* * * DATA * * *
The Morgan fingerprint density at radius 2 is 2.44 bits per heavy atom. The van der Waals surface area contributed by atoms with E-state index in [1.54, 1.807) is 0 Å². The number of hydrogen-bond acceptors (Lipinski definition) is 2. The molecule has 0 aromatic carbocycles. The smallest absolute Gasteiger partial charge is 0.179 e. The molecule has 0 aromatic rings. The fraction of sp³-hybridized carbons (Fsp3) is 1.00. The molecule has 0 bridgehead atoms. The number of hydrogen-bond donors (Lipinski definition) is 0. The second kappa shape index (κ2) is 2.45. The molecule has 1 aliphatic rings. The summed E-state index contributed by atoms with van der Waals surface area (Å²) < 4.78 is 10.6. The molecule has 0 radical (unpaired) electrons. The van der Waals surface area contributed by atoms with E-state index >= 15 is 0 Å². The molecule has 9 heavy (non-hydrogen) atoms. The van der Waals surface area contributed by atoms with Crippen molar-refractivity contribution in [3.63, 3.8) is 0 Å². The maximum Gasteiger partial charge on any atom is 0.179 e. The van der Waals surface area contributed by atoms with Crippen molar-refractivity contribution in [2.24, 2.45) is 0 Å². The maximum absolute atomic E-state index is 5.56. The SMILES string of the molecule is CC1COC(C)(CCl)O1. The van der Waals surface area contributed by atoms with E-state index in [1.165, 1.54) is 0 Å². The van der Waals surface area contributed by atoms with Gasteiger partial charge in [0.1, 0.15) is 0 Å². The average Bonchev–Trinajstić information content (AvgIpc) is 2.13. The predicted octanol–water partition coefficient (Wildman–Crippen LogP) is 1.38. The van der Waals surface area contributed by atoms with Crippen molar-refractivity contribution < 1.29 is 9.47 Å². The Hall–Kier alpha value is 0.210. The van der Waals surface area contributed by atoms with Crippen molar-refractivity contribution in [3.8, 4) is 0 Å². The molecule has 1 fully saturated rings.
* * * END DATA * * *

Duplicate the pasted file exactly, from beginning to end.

The Morgan fingerprint density at radius 2 is 2.44 bits per heavy atom. The van der Waals surface area contributed by atoms with E-state index in [1.54, 1.807) is 0 Å². The number of hydrogen-bond acceptors (Lipinski definition) is 2. The molecule has 0 aromatic carbocycles. The smallest absolute Gasteiger partial charge is 0.179 e. The molecule has 0 aromatic rings. The fraction of sp³-hybridized carbons (Fsp3) is 1.00. The molecule has 0 bridgehead atoms. The number of hydrogen-bond donors (Lipinski definition) is 0. The second kappa shape index (κ2) is 2.45. The molecule has 1 aliphatic rings. The summed E-state index contributed by atoms with van der Waals surface area (Å²) < 4.78 is 10.6. The molecule has 0 radical (unpaired) electrons. The van der Waals surface area contributed by atoms with E-state index >= 15 is 0 Å². The molecule has 9 heavy (non-hydrogen) atoms. The van der Waals surface area contributed by atoms with Crippen molar-refractivity contribution in [3.63, 3.8) is 0 Å². The maximum Gasteiger partial charge on any atom is 0.179 e. The van der Waals surface area contributed by atoms with Crippen molar-refractivity contribution in [2.24, 2.45) is 0 Å². The maximum absolute atomic E-state index is 5.56. The SMILES string of the molecule is CC1COC(C)(CCl)O1. The van der Waals surface area contributed by atoms with E-state index in [1.165, 1.54) is 0 Å². The van der Waals surface area contributed by atoms with Gasteiger partial charge in [0.1, 0.15) is 0 Å². The average Bonchev–Trinajstić information content (AvgIpc) is 2.13. The predicted octanol–water partition coefficient (Wildman–Crippen LogP) is 1.38. The van der Waals surface area contributed by atoms with Crippen molar-refractivity contribution < 1.29 is 9.47 Å². The Hall–Kier alpha value is 0.210. The van der Waals surface area contributed by atoms with Crippen molar-refractivity contribution in [3.8, 4) is 0 Å². The molecule has 1 fully saturated rings.